This medication is an anticonvulsant, prescribed for postherpetic neuralgia, and epilepsy.
Gabapentin calms the brain.
Fast release: Take with or without food. Take with food if it causes an upset stomach. There is a liquid (solution) if you cannot swallow pills. Those who have feeding tubes may also use the liquid. Flush the feeding tube before and after this drug is given. - Extended release tablets: - Take with the evening meal. Do not chew, break, or crush.
Feeling lightheaded, sleepy, having blurred eyesight, or a change in thinking clearly. Avoid driving and doing other tasks or actions that call for you to be alert or have clear eyesight until you see how this drug affects you. Feeling dizzy. Rise slowly over a few minutes when sitting or lying down. Be careful climbing. Change in balance. Shakiness. Weight gain. Swelling in the arms or legs. Problems with how one acts. Emotional ups and downs. Upset stomach or throwing up. Many small meals, good mouth care, sucking hard, sugar-free candy, or chewing sugar-free gum may help. Hostility.
Take a missed dose as soon as you think about it. If it is close to the time for your next dose, skip the missed dose and go back to your normal time. Do not take 2 doses at the same time or extra doses. Do not change the dose or stop this drug. Talk with the doctor.
If you have an allergy to gabapentin or any other part of this drug. Tell your doctor if you are allergic to any drugs. Make sure to tell about the allergy and what signs you had. This includes telling about rash; hives; itching; shortness of breath; wheezing; cough; swelling of face, lips, tongue, or throat; or any other signs.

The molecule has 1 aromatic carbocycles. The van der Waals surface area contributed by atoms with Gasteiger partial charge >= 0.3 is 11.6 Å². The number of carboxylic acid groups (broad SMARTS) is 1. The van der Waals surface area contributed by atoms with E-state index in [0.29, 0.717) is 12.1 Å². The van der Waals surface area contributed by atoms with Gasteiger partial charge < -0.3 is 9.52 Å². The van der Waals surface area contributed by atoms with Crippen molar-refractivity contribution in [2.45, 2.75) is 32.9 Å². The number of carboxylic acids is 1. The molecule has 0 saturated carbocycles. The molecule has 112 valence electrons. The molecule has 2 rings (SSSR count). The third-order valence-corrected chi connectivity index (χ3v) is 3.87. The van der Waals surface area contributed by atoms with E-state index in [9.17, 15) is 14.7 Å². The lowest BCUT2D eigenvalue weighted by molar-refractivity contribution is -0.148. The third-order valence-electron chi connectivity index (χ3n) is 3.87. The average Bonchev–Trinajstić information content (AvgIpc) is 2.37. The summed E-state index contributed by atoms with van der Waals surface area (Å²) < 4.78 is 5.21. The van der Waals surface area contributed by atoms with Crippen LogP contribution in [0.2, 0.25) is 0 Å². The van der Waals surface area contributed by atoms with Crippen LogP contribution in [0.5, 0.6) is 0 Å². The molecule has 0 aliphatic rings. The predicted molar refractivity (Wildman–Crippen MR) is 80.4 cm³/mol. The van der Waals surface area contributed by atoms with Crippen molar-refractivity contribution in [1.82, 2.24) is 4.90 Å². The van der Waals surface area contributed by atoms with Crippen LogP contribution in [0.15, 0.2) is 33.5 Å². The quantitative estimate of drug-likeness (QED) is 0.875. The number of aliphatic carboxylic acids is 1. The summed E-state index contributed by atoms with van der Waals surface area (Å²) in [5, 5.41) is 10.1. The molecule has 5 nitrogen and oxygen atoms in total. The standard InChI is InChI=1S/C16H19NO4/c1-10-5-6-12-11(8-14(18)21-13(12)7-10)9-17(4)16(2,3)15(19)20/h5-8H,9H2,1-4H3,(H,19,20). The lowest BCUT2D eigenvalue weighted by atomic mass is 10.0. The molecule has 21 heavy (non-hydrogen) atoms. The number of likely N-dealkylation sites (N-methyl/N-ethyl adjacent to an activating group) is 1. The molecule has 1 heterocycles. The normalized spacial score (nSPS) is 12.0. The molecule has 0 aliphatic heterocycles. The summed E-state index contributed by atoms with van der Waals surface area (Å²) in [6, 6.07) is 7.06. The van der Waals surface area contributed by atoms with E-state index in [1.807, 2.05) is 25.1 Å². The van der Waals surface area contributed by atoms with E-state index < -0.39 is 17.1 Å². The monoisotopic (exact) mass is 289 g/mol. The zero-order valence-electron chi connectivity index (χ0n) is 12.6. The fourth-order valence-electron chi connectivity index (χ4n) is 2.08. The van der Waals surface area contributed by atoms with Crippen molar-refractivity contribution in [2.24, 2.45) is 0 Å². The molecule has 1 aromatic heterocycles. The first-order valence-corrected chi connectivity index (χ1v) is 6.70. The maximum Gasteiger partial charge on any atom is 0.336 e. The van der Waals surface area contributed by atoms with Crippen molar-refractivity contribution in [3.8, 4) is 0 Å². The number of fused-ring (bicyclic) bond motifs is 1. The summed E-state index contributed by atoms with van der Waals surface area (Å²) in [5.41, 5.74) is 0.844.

If you think there was an overdose, call your local poison control center or ER right away. Signs of a very bad reaction to the drug. These include wheezing; chest tightness; fever; itching; bad cough; blue or gray skin color; seizures; or swelling of face, lips, tongue, or throat. Signs of infection. These include a fever of 100.5°F (38°C) or higher, chills, very bad sore throat, ear or sinus pain, cough, more sputum or change in color of sputum, pain with passing urine, mouth sores, wound that will not heal, or anal itching or pain. Signs of low mood (depression), thoughts of killing yourself, nervousness, emotional ups and downs, thinking that is not normal, anxiety, or lack of interest in life. Change in thinking clearly and with logic. Very bad dizziness or passing out. Feeling very tired or weak. Very upset stomach or throwing up. If seizures are worse or not the same after starting this drug. Any bruising or bleeding. Any rash. Side effect or health problem is not better or you are feeling worse.
Sometimes drugs are not safe when you take them with certain other drugs and food. - Taking them together can cause bad side effects. - Be sure to talk to your doctor about all the drugs you take.
Store in a cool, dry place away from the reach of children. - Medicines must not be used past the expiry date.
Category C : Animal reproduction studies have shown an adverse effect on the fetus and there are no adequate and well-controlled studies in humans, but potential benefits may warrant use of the drug in pregnant women despite potential risks.
Anticonvulsants, Drugs For Neuropathic Pain
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